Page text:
Tropical Storm Karen degenerated into a post-tropical low pressure system this morning, done in by dry air and high wind shear. Karen's demise brings the seasonal Accumulated Cyclone Energy (ACE) in the Atlantic up to 27, which is about 31% of average for this time of the year. Climatologically, the season should be about 85% over, and I expect we will see just one or two more named storms before the quiet Atlantic hurricane season of 2013 peters out. The next candidate to be a named storm is a low pressure area that emerged off the coast of Africa on Friday, and was located a few hundred miles south-southwest of the Cape Verdes Islands at 11 am Sunday morning. The disturbance is headed west-northwest into the Central Atlantic, and is unlikely to threaten any land areas. In their 8 am EDT Sunday Tropical Weather Outlook, NHC gave the disturbance 5-day development odds of 30%. The UKMET model develops the disturbance into a tropical depression late in the week, but the GFS and European models do not.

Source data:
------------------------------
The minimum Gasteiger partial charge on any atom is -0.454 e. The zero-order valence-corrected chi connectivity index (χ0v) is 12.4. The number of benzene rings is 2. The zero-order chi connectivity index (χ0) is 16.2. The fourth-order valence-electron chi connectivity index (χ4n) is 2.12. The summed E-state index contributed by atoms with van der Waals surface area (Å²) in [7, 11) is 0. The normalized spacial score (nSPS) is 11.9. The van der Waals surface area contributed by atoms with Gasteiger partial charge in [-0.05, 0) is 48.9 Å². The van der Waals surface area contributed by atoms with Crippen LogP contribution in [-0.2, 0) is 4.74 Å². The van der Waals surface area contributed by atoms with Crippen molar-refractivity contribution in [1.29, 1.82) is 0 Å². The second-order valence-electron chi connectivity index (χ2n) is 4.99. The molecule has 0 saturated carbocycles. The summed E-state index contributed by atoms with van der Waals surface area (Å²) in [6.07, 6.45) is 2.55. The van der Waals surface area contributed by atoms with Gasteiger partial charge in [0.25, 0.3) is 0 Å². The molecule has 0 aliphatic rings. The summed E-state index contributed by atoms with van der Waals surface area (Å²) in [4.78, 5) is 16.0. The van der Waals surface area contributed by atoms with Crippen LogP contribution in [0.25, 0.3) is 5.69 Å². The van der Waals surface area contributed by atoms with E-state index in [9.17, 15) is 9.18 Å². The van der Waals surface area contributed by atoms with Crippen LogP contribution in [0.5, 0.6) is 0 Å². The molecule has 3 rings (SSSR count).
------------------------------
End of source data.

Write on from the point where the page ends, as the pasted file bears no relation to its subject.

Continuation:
One item of interest regarding Karen, noted in the NHC discussion Saturday afternoon at 5 pm EDT:
THE 12Z HWRF RUN SHOWED CONSIDERABLY LESS INTENSIFICATION WITH KAREN COMPARED TO PREVIOUS RUNS AFTER ASSIMILATING DATA FROM THE FROM THE
NOAA P-3 TAIL DOPPLER RADAR. THIS MARKS THE FIRST TIME DOPPLER RADAR DATA HAVE BEEN ASSIMILATED INTO AN OPERATIONAL HURRICANE MODEL IN REAL TIME.
The integration of real-time radar data from the NOAA Hurricane Hunters into the HWRF model may make this model worthy of extra consideration in the future.
Figure 1. The remnants of Tropical Storm Karen were still generating some heavy rains over the Northern Gulf of Mexico at 11 am EDT Sunday morning.